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If the driver doesn’t have enough insurance, can I still make a claim?

In B.C., drivers are required to carry a minimum amount of “third party liability coverage”. Basically, if you injure someone else in a car accident, and you are liable, the injured person (i.e. the third party) can sue you for the damages. However, if you are the injured party, you have to rely on the third party liability coverage of the driver who injured you. Drivers from outside B.C., e.g. visitors from other provinces or from the United States, may have little or no third party liability coverage. For that reason, ICBC also provides “first party liability coverage”: you insure yourself against someone who doesn’t carry enough insurance. This is called Underinsured Motorist Protection: UMP.

Every vehicle insured in B.C. and every driver insured to drive in B.C. has $1 million of UMP, and you can optionally increase your UMP to $2 million. According to s. 148.1(2) of the Insurance (Vehicle) Regulation, you may have an UMP claim for an accident that:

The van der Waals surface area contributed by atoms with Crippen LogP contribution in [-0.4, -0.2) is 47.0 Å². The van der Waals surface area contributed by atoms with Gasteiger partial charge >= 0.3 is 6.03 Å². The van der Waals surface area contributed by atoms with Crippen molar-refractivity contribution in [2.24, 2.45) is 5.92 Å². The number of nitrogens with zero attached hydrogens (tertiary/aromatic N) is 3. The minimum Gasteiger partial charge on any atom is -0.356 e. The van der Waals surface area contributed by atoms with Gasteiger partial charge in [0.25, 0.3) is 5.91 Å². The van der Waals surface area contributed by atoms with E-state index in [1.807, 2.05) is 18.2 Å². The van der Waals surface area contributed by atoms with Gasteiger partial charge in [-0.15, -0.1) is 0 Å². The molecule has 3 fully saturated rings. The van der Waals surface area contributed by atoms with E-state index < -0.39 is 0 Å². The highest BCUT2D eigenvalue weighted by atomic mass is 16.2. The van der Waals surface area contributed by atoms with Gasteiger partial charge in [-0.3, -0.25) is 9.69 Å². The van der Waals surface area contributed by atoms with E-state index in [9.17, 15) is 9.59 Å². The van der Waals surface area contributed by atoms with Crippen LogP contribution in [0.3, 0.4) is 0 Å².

1. arises out of the use or operation of a vehicle;
  2. by an underinsured motorist; and
  3. occurs in Canada or the U.S. or on a vessel travelling between Canada and the U.S.
In Beauchamp v. ICBC, 2005 BCCA 507, the BC Court of Appeal ruled that a person falls within the definition of “underinsured motorist” if he or she is:
  1. the owner or operator of a vehicle;
  2. legally liable for the injury or death of an insured; and
  3. unable to pay the full amount of the insured’s damages.
In general, if the other driver has little or no third party coverage, you should consider whether an UMP claim is available.

(written by Troy McLelan)

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